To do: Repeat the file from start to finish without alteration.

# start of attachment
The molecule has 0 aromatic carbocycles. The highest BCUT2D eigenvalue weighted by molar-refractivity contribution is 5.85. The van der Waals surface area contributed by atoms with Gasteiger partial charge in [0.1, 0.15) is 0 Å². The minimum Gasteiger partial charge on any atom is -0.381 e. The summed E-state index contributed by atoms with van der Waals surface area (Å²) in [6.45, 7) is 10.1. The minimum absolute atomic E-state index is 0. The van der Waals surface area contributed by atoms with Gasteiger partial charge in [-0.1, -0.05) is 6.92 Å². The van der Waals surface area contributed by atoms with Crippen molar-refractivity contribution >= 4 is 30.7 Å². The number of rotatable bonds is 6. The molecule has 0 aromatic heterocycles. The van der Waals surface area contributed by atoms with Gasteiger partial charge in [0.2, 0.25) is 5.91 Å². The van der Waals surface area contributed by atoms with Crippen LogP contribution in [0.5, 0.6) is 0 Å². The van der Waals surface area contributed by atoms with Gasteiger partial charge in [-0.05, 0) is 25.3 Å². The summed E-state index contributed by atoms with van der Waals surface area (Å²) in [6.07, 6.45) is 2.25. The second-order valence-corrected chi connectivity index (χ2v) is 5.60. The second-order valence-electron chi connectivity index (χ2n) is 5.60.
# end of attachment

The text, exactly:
The molecule has 0 aromatic carbocycles. The highest BCUT2D eigenvalue weighted by molar-refractivity contribution is 5.85. The van der Waals surface area contributed by atoms with Gasteiger partial charge in [0.1, 0.15) is 0 Å². The minimum Gasteiger partial charge on any atom is -0.381 e. The summed E-state index contributed by atoms with van der Waals surface area (Å²) in [6.45, 7) is 10.1. The minimum absolute atomic E-state index is 0. The van der Waals surface area contributed by atoms with Gasteiger partial charge in [-0.1, -0.05) is 6.92 Å². The van der Waals surface area contributed by atoms with Crippen molar-refractivity contribution >= 4 is 30.7 Å². The number of rotatable bonds is 6. The molecule has 0 aromatic heterocycles. The van der Waals surface area contributed by atoms with Gasteiger partial charge in [0.2, 0.25) is 5.91 Å². The van der Waals surface area contributed by atoms with Crippen LogP contribution in [0.5, 0.6) is 0 Å². The van der Waals surface area contributed by atoms with Gasteiger partial charge in [-0.05, 0) is 25.3 Å². The summed E-state index contributed by atoms with van der Waals surface area (Å²) in [6.07, 6.45) is 2.25. The second-order valence-corrected chi connectivity index (χ2v) is 5.60. The second-order valence-electron chi connectivity index (χ2n) is 5.60.